Specialists and social activists talk about empowering the Latin American citizen during discussion panel organized by Humanitas360 and Americas Society/Council of the Americas in New York
Empowering Latin American citizens means to give a voice to millions of individuals that do not participate actively in the process of building their communities and countries. It means to give space for them to tell their stories and transform their realities. On September 15th, Professor Carl Hart, social activists Raull Santiago and Rene Silva, along with the president of Humanitas360, Patrícia Villela Marino, shared the table in order to discuss how to empower the Latin American citizen. Brian Winter, an American journalist who currently serves as the vice-president of policy at Americas Society/Council of the Americas and as the editor-in-chief of Americas Quarterly magazine, mediated the debate.
Among the themes that were discussed were ways of empowering individuals to combat violence, poverty, and problems related to the prison system in the region. Bringing together panelists with professional perspectives as well as personal experience helped provoke deep analysis of these prevalent issues in the Americas.
Professor Carl Hart is one of the biggest references in scientific research about the effects of drugs in the human body as well as a strong supporter of the decriminalization of drugs, supporting reforms on drug policies that are more just and humane. Hart was born in a poor and violent community in Miami, surrounded by crime. Determined to break prejudices and not conform to the destiny imposed by society due to social status and color of his skin, Hart pursued higher education, becoming the first African-American tenured professor of the sciences at Columbia University, conducting research and teaching classes in the areas of neuroscience, psychology and pharmacology.
During the debate about the Brazilian prison system, the professor emphasized that we need to address the real issues, “Brazil is saying that is has a drug problem. At the moment they think they have a crack problem. I assure you that they don’t. They have a poverty problem. They have a racial discrimination problem. They have a problem with poor quality education or lack of education.”
From their background of working with community-based communications as a tool to bring about social transformation, Rene Silva and Raull Santiago talked about their experience at the favelas in Rio de Janeiro. They also addressed how communication is important in the process of empowering citizens.
About 10 years ago, Rene founded the local newspaper Voz de Comunidade (translated Voice of the Community) from an idea he had with his friends of disseminating information about communities in the Complexo do Alemão, one of the largest conglomerates of Favelas in Rio, which traditional media does not normally cover. From this idea, they developed a powerful communication outlet produced by the communities themselves. Today, the publication has about 1 million daily visits to its website (the number may get to 3 million hits during specific days), about 204,000 followers on Twitter, and more than 44,000 fans on Facebook. In spite of the significant impact Voz da Comunidade has had, Rene said that there is much more to be done since there are 1,200 favelas in Rio de Janeiro. “We have to empower and strengthen other communities for them to have a voice and also be able to express themselves,” he said.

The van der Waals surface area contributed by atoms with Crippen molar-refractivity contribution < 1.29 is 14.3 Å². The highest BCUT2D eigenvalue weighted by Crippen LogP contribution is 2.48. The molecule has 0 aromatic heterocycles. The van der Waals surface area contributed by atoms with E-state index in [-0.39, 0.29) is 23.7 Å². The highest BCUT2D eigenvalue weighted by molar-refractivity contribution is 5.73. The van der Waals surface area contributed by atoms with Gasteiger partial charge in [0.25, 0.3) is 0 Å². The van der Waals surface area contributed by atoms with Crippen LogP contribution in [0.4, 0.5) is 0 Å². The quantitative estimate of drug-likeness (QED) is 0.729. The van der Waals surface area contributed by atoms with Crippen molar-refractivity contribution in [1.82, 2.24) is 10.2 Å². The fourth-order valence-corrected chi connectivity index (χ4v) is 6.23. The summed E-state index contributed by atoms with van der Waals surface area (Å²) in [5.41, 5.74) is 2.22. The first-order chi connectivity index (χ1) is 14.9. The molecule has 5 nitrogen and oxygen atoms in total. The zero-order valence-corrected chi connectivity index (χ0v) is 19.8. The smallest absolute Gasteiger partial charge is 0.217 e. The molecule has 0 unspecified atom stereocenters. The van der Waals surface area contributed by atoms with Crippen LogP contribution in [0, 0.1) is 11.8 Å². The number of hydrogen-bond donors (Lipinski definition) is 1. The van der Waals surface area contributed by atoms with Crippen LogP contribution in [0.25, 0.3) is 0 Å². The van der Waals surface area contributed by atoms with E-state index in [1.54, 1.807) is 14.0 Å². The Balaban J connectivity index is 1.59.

Raull Santiago, who was born and raised in the Complexo do Alemão, co-founded with his friends and other members of his community the Coletivo Papo Reto (translated Straight Talk Collective). Their goal was to create a communication outlet that could help each other. During the discussion, Raull described the platform as a means to disseminate “survival communication,” empowering poor and marginalized people to speak their minds and be active in their communities.
Raull believes in an organized civic society and in the synergy that is created by organizations such as Papo Reto and Voz da Comunidade. “Together we are raising our voices and creating a movement that says that things are wrong in Brazil and that we need to start talking about them,” he emphasized.
Patrícia Villela Marino talked about Humanitas360’s innovative approach of exercising a philanthropy that is not based on a dynamic between benefactors and beneficiaries, but it is based on building a relationship between the parties, a term that she coins “Grassroots Philanthropy.” According to Patrícia, Humanitas proposes to empower citizens not only with financial investments, but also with “intellectual investments. It’s a life investment; lives that sow lives.”